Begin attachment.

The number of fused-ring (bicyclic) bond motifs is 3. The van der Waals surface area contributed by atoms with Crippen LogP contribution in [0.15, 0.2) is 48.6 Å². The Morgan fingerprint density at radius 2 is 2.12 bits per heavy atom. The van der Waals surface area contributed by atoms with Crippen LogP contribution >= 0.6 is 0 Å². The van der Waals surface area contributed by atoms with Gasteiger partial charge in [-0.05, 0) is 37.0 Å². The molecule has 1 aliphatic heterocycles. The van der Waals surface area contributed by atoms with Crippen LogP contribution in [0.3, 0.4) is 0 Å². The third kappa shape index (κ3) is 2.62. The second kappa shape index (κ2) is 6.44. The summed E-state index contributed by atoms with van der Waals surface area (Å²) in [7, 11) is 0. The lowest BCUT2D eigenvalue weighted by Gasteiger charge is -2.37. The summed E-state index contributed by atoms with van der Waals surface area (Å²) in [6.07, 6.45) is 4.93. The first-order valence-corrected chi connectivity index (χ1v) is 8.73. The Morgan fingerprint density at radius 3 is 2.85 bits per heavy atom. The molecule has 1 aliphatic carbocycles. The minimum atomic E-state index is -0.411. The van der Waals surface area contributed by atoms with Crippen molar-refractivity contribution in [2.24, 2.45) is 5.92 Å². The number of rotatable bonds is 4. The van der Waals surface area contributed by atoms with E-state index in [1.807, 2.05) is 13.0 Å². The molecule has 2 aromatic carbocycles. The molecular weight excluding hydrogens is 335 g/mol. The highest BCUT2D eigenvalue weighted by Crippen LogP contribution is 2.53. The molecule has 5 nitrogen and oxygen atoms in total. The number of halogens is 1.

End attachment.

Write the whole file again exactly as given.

The number of fused-ring (bicyclic) bond motifs is 3. The van der Waals surface area contributed by atoms with Crippen LogP contribution in [0.15, 0.2) is 48.6 Å². The Morgan fingerprint density at radius 2 is 2.12 bits per heavy atom. The van der Waals surface area contributed by atoms with Crippen LogP contribution >= 0.6 is 0 Å². The van der Waals surface area contributed by atoms with Gasteiger partial charge in [-0.05, 0) is 37.0 Å². The molecule has 1 aliphatic heterocycles. The van der Waals surface area contributed by atoms with Crippen LogP contribution in [0.3, 0.4) is 0 Å². The third kappa shape index (κ3) is 2.62. The second kappa shape index (κ2) is 6.44. The summed E-state index contributed by atoms with van der Waals surface area (Å²) in [7, 11) is 0. The lowest BCUT2D eigenvalue weighted by Gasteiger charge is -2.37. The summed E-state index contributed by atoms with van der Waals surface area (Å²) in [6.07, 6.45) is 4.93. The first-order valence-corrected chi connectivity index (χ1v) is 8.73. The Morgan fingerprint density at radius 3 is 2.85 bits per heavy atom. The molecule has 1 aliphatic carbocycles. The minimum atomic E-state index is -0.411. The van der Waals surface area contributed by atoms with Crippen molar-refractivity contribution in [2.24, 2.45) is 5.92 Å². The number of rotatable bonds is 4. The van der Waals surface area contributed by atoms with E-state index in [1.807, 2.05) is 13.0 Å². The molecule has 2 aromatic carbocycles. The molecular weight excluding hydrogens is 335 g/mol. The highest BCUT2D eigenvalue weighted by Crippen LogP contribution is 2.53. The molecule has 5 nitrogen and oxygen atoms in total. The number of halogens is 1.